Friday, January 9, 2009

7 comments:

Davy H said...

But weren't Fleetwood Mac brilliant in 1968??

JON said...

EVERYTHING was brilliant in '68.

Mick said...

I want that 6 minutes of my life back!!

JON said...

Really? I think that's an important thing to get...the notion that a band needs to develop and mature as opposed to mere bedsit brilliance.

But that's just me, I reckon'.

9,999:54 minutes to go...

JON said...

"Gladwell states that in the modern era, most creators are experimental. They've got to go down blind alleys to get to the crunchy goodness. But today a label will can you after the first single, never mind a whole album. Labels believe that only kids buy records and go to gigs and that youngsters don't want to see old fucks perform, so they latch on to young 'uns with desire, but very little else. And you wonder why the public no longer cares. Because the public can't relate! The music just isn't good enough! Or it satiates someone truly into the scene, but a casual listener is left cold. A great track crosses boundaries, it doesn't matter if you're a fan of the genre. I can't say I love hip-hop, but "Can I Get A..." is one of my absolute favorite downloads. The groove, when the chicks come in and answer, putting Jay down, asking him how he's gonna get around on his bus pass... Kind of like the Beatles. They sounded like nothing that came before, but we were instantly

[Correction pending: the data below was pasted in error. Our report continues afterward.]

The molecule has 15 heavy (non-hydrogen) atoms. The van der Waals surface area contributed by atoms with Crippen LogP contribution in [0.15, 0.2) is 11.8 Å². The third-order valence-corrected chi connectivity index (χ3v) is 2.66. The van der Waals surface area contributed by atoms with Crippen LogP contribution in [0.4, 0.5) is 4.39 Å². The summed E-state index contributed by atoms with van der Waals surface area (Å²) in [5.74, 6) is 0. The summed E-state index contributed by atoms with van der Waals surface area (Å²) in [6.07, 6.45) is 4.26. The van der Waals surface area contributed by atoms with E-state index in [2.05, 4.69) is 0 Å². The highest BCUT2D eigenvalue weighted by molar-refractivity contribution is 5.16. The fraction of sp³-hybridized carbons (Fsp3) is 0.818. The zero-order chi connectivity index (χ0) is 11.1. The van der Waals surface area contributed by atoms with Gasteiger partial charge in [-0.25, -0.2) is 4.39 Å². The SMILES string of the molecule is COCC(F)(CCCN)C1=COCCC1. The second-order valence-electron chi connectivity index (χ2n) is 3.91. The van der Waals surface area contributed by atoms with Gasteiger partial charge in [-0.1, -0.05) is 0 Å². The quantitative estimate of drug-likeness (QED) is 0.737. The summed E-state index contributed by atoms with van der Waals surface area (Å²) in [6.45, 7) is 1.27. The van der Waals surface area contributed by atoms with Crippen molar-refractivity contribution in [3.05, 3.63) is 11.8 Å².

converted.

Watching this video gives me hope. Because like Leonard Cohen sings, everybody knows. That the music business is decrepit, run by fat cats who just want to hold on to their money, purveying evanescent shit that slides right off your back.

You want to make it today?

Be able to sing. Put in a melody. Have a catchy chorus. A bridge would be nice. It's not about revolution so much as evolution. What I've just described is the music of the greatest group of all time, the Beatles. There's nothing wrong with being able to sing on key and being able to play your instrument. And once you've got the basics down, you can truly experiment.

The Beatles didn't create those classics overnight. I've got tons of demos and false starts from the band. They honed their chops and experimented. They had to get it right. And when they did, we responded."

3-Pin said...

I think the interesting thing is that the record company stayed invested with the band over that duration. I had Fleetwood Mac albums from the Peter Green era (1971-74) and there was good stuff on it. It was more blues and not the FM pap that the band made their money on. But these days the record conglomerates don't make the A&R investment and market to the lowest common denominator for audience and radio play. If they don't realize their return on investment within two albums you're gone. They'll throw spaghetti against the wall to see if it sticks, rather than teaching the audience that there are other types of pasta out there and it doesn't have to be round and skinny.

Mick said...

What I meant was he took 6 minutes to state the obvious. Hey, in 10 years I might have a half decent blog.